Archaeological Master Plan
The two-volume Archaeological Master Plan — consisting of the Planning Report and Technical Report and the associated maps — was developed between 2006 and 2010 by the City, Archaeology Services Inc., and Bray Heritage of Kingston and reflects input from the public and various stakeholders. The Archaeological Master Plan was adopted by Council on May 18, 2010.
The Plan includes operational planning policies, guidelines, and provisions for implementation. The documentation of sites in the Archaeological Master Plan includes maps of known archaeological sites which in the public mapping have been slightly randomly offset so as to not release the exact site locations, built heritage resources, traditional land use patterns, as well as site integrity mapping. It also includes areas of non-interest, which will not require an archaeological assessment ahead of being developed.
The document is a key reference on all development planning decisions (including decisions related to essential public works and infrastructure renewal projects); culture and cultural tourism policies; and a consideration in the City's economic development models. Provisions concerning archaeology have also been included in the City's Official Plan (the value of archaeology is acknowledged in the Official Plans now guiding Kingston).
Why Kingston Needs This Plan:
The archaeological potential of a piece of land must now be considered as part of the planning process under the Ontario Heritage Act, the Provincial Policy Statement (2005), and the Planning Act. Recent changes to the Provincial Policy Statement, 2005 and the Ontario Heritage Act mean that archaeology needs to be addressed in planning decisions. These two documents identify archaeological resources as non-renewable cultural resources necessitating municipal evaluation of planning and building applications for potential impacts to ensure their protection.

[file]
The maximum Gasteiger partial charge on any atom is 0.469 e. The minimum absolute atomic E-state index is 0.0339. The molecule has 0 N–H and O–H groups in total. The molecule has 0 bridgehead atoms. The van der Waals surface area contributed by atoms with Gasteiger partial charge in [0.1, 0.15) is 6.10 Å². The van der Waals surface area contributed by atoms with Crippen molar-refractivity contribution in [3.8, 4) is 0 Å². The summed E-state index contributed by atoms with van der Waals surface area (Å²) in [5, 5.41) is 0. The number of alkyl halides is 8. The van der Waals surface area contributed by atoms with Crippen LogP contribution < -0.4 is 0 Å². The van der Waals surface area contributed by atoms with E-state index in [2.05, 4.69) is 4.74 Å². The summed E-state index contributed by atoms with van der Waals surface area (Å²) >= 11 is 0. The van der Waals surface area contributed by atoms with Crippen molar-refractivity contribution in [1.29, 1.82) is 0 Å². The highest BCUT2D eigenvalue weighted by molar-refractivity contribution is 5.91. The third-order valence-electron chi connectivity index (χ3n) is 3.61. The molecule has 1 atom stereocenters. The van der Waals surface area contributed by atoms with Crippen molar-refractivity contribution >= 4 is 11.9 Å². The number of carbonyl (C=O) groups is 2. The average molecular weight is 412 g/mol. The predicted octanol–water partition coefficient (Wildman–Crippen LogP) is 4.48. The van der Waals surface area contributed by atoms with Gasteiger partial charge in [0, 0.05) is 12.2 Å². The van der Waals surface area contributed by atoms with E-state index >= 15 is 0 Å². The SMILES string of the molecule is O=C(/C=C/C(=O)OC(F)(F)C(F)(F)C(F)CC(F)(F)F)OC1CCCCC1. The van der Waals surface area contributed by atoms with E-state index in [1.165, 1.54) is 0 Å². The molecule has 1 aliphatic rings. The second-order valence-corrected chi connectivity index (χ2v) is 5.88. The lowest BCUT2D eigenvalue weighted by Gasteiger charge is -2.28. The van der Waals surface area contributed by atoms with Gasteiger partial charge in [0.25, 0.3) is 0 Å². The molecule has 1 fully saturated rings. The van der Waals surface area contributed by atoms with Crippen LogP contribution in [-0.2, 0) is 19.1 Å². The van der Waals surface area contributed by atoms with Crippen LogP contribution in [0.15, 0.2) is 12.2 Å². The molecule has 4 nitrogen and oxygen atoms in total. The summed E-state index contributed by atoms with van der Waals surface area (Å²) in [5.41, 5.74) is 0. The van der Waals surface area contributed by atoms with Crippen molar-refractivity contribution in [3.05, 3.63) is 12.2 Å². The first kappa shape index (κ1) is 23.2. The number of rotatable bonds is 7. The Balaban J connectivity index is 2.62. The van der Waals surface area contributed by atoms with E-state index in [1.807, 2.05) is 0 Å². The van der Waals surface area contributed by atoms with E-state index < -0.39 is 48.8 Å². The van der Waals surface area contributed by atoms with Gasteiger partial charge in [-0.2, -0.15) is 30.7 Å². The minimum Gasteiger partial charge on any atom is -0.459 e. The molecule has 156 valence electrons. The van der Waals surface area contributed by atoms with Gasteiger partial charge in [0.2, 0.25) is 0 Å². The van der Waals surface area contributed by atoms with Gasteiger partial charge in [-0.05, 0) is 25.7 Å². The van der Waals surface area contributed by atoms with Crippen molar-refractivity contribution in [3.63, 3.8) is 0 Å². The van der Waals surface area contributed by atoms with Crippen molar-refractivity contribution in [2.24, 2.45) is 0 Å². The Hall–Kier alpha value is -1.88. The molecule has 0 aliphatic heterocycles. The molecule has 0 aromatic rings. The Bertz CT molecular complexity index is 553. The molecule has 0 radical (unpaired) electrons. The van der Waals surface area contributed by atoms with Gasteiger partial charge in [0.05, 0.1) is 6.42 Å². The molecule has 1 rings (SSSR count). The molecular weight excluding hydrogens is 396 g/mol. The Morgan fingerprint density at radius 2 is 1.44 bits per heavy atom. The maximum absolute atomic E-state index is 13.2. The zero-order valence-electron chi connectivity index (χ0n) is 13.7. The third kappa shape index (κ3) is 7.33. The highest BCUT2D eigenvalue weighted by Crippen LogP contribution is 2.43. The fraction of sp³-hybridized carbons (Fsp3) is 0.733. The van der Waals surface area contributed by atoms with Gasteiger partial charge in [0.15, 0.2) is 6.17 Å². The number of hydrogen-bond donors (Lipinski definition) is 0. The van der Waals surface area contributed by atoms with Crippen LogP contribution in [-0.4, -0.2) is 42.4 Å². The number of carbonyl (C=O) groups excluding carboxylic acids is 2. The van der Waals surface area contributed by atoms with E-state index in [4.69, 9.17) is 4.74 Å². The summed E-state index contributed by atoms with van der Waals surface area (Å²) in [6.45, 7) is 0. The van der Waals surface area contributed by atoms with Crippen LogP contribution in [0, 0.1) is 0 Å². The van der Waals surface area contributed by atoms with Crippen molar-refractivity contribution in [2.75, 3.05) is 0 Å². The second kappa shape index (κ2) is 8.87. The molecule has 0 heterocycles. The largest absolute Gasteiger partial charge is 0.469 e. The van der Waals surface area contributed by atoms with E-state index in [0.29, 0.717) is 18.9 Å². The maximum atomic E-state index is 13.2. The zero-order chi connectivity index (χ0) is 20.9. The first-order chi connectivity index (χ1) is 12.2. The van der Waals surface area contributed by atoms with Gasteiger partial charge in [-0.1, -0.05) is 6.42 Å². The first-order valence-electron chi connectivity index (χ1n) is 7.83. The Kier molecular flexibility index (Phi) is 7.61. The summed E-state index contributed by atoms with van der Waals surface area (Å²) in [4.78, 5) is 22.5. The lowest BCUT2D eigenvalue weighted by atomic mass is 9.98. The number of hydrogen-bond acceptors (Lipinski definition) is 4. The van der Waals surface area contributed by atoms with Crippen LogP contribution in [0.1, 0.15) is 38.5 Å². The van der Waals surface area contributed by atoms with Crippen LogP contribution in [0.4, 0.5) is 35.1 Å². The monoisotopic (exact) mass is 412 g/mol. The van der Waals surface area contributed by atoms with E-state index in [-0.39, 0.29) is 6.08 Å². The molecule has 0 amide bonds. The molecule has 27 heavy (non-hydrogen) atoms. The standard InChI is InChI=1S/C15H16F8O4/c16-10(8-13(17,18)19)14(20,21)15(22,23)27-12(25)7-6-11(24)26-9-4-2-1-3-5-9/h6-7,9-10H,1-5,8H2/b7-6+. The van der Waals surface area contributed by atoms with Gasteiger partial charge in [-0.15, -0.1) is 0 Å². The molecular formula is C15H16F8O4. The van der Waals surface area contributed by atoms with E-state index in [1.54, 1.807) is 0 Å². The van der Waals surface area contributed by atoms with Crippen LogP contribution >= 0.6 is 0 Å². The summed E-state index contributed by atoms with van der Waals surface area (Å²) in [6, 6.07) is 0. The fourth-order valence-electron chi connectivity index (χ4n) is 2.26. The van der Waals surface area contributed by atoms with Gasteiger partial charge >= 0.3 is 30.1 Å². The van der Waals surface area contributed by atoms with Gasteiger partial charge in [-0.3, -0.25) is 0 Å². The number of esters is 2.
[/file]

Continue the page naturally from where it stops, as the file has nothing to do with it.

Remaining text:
Only an estimated 10 to 15 per cent of all archaeological sites in Ontario have been identified and our ability to understand and appreciate our past depends on finding and documenting such resources before they are destroyed.
Kingston's archaeological heritage extends back some 11,000 years. The ground on which the city is built has hosted First Nations communities and early Canadian settlements. Our World Heritage fortifications, beautiful historic properties and vast archaeological resources are entrusted to our community, and we are responsible for understanding their value and properly cherishing them.